Misty Meadows Farm, Washington

Mark and Melissa Moeller raise organic poultry on pasture with love at Misty Meadows Farm, Washington. Read more about the struggles they and other real organic poultry farmers face in our November 2019 newsletter, Organic AND Pastured Eggs.

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Misty Meadows Farm, Washington

Melissa Moeller: I’ve been inside some large organic operations and seen the organic colorants that they add to their feed to get a more orange yolk because there are people choosing for that which is really sad.

Mark Moeller: And that’s a great example of… that stuff should not be in the organic standard.

Mark and Melissa Moeller and famiy pose in the pasture with their chickens at Misty Meadows Farm Washington

Melissa Moeller: The other thing that people find with our eggs is that the yolk color will change. And to me, honestly, that’s the best indicator of what you should be looking for, because the yolk is going to represent the state of the grass that [the chickens] are eating. Right?

So a yolk from a chicken laid today is going to look different from an egg laid in April or in November – right? It’s going to reflect how much chlorophyll is in the grass and the other things that they are eating.

Using the Outdoors to Strengthen Immune Systems at Misty Meadows Farm

Mark Moeller: We start our babies right over here in our brooder, but once they get past a certain age, we actually open our outside doors. They can start wandering out into the dirt and into the grass and slowly begin to get acclimated to the sunlight and the natural environment and also natural bacteria.

Soil has a number of bacteria that live in it regardless that in a confined operation, if the chickens aren’t closely cared for that bacteria could really cause a problem.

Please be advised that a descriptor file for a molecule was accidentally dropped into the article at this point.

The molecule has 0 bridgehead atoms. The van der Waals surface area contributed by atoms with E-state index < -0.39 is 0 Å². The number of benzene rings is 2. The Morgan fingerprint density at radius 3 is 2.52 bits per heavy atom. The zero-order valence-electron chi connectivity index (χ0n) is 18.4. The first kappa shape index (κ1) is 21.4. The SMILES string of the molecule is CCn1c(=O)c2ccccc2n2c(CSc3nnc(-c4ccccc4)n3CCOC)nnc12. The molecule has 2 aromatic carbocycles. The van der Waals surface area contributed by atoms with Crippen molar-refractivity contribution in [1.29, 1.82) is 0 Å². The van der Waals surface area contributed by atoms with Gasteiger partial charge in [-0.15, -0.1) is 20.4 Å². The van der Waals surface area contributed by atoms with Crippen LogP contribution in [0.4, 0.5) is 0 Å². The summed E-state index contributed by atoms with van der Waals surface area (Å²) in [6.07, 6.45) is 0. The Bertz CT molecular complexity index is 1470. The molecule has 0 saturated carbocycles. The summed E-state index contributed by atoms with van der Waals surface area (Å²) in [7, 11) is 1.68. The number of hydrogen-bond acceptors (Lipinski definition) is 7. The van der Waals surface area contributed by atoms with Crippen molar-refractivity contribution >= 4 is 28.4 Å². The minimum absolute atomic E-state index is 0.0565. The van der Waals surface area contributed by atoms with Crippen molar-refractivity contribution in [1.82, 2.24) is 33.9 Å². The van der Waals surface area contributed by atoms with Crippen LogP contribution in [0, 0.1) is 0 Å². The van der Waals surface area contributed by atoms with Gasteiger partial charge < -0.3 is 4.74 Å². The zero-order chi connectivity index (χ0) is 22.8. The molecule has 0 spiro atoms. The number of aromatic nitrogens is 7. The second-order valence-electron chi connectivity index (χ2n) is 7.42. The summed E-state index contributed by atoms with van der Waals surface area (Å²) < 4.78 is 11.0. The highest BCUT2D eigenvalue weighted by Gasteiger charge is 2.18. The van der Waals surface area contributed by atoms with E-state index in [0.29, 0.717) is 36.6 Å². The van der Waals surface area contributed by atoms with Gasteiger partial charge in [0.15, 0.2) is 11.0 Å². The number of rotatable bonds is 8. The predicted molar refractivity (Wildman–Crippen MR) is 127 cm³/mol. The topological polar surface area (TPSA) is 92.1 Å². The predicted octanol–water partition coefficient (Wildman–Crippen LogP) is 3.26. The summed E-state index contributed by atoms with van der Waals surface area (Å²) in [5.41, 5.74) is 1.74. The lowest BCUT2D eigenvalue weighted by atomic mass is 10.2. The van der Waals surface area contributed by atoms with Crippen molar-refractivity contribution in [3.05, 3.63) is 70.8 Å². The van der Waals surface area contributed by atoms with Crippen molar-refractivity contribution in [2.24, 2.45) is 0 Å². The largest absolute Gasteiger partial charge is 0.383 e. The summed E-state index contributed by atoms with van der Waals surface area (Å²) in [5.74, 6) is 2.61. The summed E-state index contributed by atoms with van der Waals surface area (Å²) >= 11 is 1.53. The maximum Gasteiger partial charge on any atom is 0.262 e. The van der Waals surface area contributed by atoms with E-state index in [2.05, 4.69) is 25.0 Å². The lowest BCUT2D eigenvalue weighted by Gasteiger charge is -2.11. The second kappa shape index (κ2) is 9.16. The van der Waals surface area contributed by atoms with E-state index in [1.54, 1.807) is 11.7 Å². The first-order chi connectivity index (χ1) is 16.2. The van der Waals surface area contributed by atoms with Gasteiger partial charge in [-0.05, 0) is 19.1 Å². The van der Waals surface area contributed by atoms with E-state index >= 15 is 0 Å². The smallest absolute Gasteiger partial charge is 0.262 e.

Here, we let their immune systems develop naturally, and what that does is prepares them for when they move out of the brooder out into our colony houses to have a more robust immune system.

chickens sunbathing in the pasture at Misty Meadows farm

Organic Nutrition Beyond Standard Feed

That really helps us raise birds that are pretty rugged and have learned to eat what’s on the ground, not just what is in the feeders. That, of course, gives them a richer diet and makes a higher quality egg, because there’s more nutrients going into those eggs that they wouldn’t necessarily get in standard feed.

It takes taking care of your pastures and making sure that they’ve got the grass and the bugs. They get a good bit of protein out of this space!

And they are pest control as well as anything.

All of that goes into the eggs. It’s pretty hard to feed them that way in a controlled environment.

Sanitizing Birds and Coops With Sunshine

Melissa Moeller: We feel like the best sanitizer isn’t medications but sunshine.

We air sanitize all of our coops between flocks. We make sure that they are exposed to lots
of sunshine and fresh air, and that’s how we keep the pastures clean and the coops clean rather than using chemicals.

I want organic to be meaningful.

eggs and trays in the processing room at Misty Meadows

When people see that organic label, I want them to know and believe in the integrity of the product that they are really getting — particularly with livestock — that they are getting animals that were treated well that were treated with the most natural methods possible for the animal.

I kinda see it as like the way we raised our kids! Right? Let them go play in the dirt and build your immune system.

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